The GRASP Project has created an algorithmic-level graphical representation for software called the Control Structure Diagram (CSD). The CSD was created to improve the comprehension efficiency of Ada source code and, as a result, improve software reliability and reduce software costs. Since its creation, the CSD has been expanded and adapted to include other languages. GRASP provides the capability to generate CSD's from Ada 95, C, C++, Java, and VHDL source code in both a reverse and forward engineering mode with a level of flexibility suitable for professional application. GRASP has been integrated with the GNU family of compilers for Ada (GNAT) and C (gcc), and Sun's javac compiler for Java. Use of GRASP is not restricted to these compilers, however. This has resulted in a comprehensive graphically-based development environment for these languages. The user may view, edit, print, and compile source code as CSDs with no discernible addition to storage or computational overhead.
The URARFileLib is a small static library that allows you to read files from RAR archives created with RAR and WinRAR. Listing, decompression, and decryption with full RAR 2.0 compatibility is done directly in your application, so there is no need for a DLL or any other external file. It is based on the free unRAR source code by Eugene Roshal, and designed for easy but powerful usage in demos and intros. It is also useful if you want to port your programs since the it is written in pure ANSI C (some parts are optimized in assembly) and supports multiple operating systems.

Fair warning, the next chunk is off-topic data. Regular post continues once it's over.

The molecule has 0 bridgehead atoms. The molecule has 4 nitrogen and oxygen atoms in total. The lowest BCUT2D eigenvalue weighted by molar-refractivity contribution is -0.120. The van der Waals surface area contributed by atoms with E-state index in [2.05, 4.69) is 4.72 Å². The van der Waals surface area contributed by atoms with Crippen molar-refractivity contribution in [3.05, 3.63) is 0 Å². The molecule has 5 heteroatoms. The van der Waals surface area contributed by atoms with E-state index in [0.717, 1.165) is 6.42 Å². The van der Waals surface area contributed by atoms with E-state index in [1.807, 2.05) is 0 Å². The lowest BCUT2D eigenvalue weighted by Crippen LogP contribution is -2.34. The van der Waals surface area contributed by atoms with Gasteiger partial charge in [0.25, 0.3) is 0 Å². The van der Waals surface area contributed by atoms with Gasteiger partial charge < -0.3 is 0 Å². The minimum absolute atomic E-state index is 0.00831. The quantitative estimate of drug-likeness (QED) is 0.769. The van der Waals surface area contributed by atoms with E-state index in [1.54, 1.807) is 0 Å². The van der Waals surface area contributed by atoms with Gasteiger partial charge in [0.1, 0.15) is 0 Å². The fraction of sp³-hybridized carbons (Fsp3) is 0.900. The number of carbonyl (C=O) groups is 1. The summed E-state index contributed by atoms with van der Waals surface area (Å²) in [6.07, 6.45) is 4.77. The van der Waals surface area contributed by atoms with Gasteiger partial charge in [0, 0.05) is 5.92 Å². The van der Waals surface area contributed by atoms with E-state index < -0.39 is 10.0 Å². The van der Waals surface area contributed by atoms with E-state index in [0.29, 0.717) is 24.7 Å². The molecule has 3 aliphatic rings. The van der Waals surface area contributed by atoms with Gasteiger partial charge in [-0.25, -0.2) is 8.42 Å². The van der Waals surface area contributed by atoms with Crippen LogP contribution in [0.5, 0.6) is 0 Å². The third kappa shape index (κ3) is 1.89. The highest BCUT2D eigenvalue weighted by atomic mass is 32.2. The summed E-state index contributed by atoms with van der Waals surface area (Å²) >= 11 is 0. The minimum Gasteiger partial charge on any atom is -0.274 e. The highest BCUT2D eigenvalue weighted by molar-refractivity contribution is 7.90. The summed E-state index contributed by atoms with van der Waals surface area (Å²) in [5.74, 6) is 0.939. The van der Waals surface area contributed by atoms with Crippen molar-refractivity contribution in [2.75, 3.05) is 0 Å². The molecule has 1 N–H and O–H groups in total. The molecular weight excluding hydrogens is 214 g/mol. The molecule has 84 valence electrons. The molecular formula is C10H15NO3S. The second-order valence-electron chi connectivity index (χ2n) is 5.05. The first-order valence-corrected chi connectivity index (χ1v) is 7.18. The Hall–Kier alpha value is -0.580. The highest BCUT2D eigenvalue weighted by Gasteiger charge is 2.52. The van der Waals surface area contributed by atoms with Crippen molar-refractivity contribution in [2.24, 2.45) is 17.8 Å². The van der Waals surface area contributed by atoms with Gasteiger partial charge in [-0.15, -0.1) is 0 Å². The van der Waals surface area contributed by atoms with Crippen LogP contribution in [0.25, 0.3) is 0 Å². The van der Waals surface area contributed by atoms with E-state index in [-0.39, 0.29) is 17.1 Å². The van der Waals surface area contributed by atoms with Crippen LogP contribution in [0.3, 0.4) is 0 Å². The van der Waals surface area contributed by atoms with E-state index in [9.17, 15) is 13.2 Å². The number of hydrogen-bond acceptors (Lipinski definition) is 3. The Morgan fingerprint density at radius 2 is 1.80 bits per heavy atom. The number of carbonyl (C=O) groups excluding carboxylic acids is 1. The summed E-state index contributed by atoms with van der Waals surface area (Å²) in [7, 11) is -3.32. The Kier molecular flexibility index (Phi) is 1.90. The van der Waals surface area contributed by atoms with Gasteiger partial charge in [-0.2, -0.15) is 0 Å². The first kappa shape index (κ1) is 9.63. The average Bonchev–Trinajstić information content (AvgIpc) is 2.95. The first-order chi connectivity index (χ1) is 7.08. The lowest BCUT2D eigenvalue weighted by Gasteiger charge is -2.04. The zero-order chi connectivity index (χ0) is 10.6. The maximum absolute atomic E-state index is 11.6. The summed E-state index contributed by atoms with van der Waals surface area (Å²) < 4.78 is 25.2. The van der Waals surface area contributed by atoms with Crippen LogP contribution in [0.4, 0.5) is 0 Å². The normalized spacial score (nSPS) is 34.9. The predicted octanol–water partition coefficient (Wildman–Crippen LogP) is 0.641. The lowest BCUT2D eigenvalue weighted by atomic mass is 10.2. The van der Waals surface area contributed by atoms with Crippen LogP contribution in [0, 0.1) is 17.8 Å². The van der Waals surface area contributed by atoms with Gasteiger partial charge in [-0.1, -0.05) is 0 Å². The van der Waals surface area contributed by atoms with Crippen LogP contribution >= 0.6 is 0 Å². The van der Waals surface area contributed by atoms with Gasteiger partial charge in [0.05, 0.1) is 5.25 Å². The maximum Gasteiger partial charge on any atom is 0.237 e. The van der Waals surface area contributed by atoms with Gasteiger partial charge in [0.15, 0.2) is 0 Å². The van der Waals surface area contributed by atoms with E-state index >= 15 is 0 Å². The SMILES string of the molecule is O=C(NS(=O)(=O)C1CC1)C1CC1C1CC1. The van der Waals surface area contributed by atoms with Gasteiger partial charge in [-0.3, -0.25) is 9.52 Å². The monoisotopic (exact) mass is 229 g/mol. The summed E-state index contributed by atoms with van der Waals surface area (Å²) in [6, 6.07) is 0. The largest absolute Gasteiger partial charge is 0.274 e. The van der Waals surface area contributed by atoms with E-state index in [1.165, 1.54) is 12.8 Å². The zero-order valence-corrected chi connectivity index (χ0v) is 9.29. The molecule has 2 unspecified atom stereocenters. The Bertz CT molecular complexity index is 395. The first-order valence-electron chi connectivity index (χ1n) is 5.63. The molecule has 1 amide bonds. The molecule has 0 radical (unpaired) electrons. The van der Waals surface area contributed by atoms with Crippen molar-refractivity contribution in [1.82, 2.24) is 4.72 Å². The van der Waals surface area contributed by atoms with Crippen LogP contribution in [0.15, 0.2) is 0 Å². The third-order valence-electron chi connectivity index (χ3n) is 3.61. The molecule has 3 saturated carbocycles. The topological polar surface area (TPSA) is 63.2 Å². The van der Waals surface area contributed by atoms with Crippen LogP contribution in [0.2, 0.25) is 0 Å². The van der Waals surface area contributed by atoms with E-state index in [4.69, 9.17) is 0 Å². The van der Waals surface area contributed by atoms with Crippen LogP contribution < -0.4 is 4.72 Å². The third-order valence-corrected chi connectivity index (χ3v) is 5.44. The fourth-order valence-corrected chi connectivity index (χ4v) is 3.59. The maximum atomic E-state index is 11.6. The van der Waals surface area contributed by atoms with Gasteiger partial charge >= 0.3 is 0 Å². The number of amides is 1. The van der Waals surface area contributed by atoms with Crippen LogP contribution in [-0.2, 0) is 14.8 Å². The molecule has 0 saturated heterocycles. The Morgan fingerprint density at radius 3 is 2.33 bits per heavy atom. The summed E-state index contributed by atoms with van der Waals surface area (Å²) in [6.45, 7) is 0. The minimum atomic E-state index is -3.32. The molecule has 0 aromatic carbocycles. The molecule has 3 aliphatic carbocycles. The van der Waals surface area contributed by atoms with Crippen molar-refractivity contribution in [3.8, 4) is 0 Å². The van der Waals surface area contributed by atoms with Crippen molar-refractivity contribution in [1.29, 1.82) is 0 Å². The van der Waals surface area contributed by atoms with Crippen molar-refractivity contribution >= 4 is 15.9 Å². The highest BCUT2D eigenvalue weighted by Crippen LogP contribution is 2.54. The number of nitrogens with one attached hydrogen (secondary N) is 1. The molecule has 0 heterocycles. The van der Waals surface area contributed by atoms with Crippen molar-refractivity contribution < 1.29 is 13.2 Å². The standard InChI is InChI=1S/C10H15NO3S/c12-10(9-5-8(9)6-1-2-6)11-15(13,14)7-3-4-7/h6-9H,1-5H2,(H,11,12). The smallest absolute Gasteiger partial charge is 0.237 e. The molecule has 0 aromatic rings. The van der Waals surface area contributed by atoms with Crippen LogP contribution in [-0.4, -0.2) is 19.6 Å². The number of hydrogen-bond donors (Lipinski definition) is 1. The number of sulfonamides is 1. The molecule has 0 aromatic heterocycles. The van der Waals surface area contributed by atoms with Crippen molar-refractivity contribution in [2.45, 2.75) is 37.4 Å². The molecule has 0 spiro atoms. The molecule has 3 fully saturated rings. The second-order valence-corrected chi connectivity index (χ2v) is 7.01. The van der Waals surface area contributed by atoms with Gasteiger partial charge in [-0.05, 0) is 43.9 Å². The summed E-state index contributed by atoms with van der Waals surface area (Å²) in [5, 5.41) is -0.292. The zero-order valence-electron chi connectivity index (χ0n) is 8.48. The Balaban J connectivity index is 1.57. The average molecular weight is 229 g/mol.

The Torque Network Library is a robust, secure, and easy-to-use cross-platform C++ networking API designed for high performance simulations and games. It features a UDP- based connection architecture with DoS prevention functionality, different types of data guarantee, bit stream compression, server object replication and updating, and a simple, highly space efficient RPC mechanism. It includes a deterministic application journaling replay function for eliminating hard to find networking bugs.
Fiwix is an operating system kernel based on the Unix architecture and fully focused on being Linux compatible. It is designed exclusively for educational purposes, so the kernel code is kept as simple as possible for the benefit of students. It runs on the 32-bit x86 hardware platform, and is compatible with a good base of existing GNU applications.